Then I burst into song.  A song that I wouldn’t ordinarily think of.  I can’t carry a tune and you won’t catch me singing out loud in front of you but alone I’ll belt out anything…

I see trees of green, red roses too
I see them bloom for me and you
And I think to myself what a wonderful world.

I see skies of blue and clouds of white
The bright blessed day, the dark sacred night
And I think to myself what a wonderful world.

The colors of the rainbow so pretty in the sky
Are also on the faces of people going by
I see friends shaking hands saying how do you do
They’re really saying I love you.

I hear babies crying, I watch them grow
They’ll learn much more than I’ll never know
And I think to myself what a wonderful world
Yes I think to myself what a wonderful world.

Louis Armstrong ©1967

…and I think to myself it’s a wonderful world… and I hummed it for the rest of the day.

The hum carried on through Christmas and there was nothing wrong in my world.

But we all know there is something wrong.  We read the headlines, listen to the news, hear the stories, hear the cries, see the suffering, hearts get broken, tears flow…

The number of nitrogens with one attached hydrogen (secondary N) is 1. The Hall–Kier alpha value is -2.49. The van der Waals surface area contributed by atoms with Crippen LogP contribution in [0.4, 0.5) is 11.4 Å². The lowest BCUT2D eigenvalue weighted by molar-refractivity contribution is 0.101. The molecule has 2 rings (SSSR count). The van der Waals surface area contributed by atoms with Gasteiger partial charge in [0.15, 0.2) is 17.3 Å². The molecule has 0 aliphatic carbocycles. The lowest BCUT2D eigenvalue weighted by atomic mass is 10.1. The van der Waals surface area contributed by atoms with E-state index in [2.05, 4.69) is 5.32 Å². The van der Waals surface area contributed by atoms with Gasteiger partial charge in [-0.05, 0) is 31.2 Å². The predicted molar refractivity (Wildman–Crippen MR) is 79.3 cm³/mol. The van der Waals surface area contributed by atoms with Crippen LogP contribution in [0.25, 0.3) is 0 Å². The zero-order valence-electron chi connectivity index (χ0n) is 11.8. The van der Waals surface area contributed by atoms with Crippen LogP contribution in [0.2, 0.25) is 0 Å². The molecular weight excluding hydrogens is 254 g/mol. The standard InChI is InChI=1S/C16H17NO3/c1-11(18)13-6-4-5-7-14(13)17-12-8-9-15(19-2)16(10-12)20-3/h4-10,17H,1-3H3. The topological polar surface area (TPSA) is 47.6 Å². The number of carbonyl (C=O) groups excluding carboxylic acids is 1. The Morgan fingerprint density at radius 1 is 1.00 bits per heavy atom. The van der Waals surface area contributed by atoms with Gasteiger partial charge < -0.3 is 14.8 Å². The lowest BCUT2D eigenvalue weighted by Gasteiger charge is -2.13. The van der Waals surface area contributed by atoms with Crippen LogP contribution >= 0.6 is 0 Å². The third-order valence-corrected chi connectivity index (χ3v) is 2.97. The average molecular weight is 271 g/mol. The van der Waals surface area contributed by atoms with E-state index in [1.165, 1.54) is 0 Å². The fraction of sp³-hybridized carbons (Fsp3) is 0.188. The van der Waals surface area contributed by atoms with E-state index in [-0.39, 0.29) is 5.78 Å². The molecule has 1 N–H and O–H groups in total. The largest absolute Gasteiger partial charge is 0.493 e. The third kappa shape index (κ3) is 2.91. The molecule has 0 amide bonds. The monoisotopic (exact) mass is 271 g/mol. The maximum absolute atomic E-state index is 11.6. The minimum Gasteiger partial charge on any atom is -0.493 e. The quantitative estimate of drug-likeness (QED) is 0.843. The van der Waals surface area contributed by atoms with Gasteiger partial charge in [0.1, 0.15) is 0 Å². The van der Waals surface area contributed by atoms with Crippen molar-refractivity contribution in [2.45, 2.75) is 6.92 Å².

We’d like it to stop.  We’d like to see peace on earth and good will toward men.

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Christmas began in the manger but it didn’t end there.  When we put away Christmas, let’s not put away Jesus.  That’s where hope starts.  That’s where love begins.  That’s where joy originates and that’s where peace flows.

Among the chaos of the world, that little child in the little manger brought us God. And He brought us the potential, through our dependence on Him, to have peace on earth and extend good will toward men and women.  It can only begin one heart at a time.

May we embrace it.  Embrace Him.  And in the midst of it all find joy in the little things in life–like those blessings mentioned in the song, “It’s a wonderful world” because the little pockets of joy that we find in the chaos of life are really the big things.

Written by Nancy Janiga @2014

No Lists, Just Love

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He’s making a list and checking it twice, gonna find out who’s naughty and nice, Santa Claus is coming to town…

Most of us have heard those familiar words many times.  The nice get a gift and the naughty, well…they don’t get anything or, if they’re lucky, they get a lump of coal.

As my husband and I were traveling down the expressway last week, my eyes caught a sign outside of a church facing the cars that were driving by.

 SANTA ISN’T THE ONLY ONE MAKING A LIST!

“What?!?  Did I read that right?  Santa isn’t the only one making a list!  That’s the message the church is communicating to those passing by,” I told my husband.

On our next drive down that same expressway yesterday, I stayed alert watching for the sign.  I read it carefully thinking that maybe I was mistaken the first time but I wasn’t.  There in bold letters fastened to the large sign of the church were the words: